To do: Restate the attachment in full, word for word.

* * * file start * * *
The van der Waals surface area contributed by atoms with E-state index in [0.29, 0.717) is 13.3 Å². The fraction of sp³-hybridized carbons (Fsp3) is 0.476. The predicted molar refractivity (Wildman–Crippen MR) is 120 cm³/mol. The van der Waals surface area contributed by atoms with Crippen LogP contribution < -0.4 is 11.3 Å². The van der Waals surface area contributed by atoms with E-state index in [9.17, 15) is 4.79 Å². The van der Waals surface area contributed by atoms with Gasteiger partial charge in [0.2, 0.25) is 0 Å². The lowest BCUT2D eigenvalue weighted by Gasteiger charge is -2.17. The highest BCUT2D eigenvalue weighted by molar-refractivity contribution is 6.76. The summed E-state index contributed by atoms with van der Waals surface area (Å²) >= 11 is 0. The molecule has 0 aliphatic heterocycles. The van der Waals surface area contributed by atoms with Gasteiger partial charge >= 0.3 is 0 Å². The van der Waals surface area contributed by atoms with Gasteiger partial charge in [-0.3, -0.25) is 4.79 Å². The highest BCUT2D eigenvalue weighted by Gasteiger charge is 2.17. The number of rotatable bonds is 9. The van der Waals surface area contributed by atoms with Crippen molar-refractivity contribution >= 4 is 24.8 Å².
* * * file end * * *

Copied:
The van der Waals surface area contributed by atoms with E-state index in [0.29, 0.717) is 13.3 Å². The fraction of sp³-hybridized carbons (Fsp3) is 0.476. The predicted molar refractivity (Wildman–Crippen MR) is 120 cm³/mol. The van der Waals surface area contributed by atoms with Crippen LogP contribution < -0.4 is 11.3 Å². The van der Waals surface area contributed by atoms with E-state index in [9.17, 15) is 4.79 Å². The van der Waals surface area contributed by atoms with Gasteiger partial charge in [0.2, 0.25) is 0 Å². The lowest BCUT2D eigenvalue weighted by Gasteiger charge is -2.17. The highest BCUT2D eigenvalue weighted by molar-refractivity contribution is 6.76. The summed E-state index contributed by atoms with van der Waals surface area (Å²) >= 11 is 0. The molecule has 0 aliphatic heterocycles. The van der Waals surface area contributed by atoms with Gasteiger partial charge >= 0.3 is 0 Å². The van der Waals surface area contributed by atoms with Gasteiger partial charge in [-0.3, -0.25) is 4.79 Å². The highest BCUT2D eigenvalue weighted by Gasteiger charge is 2.17. The number of rotatable bonds is 9. The van der Waals surface area contributed by atoms with Crippen molar-refractivity contribution >= 4 is 24.8 Å².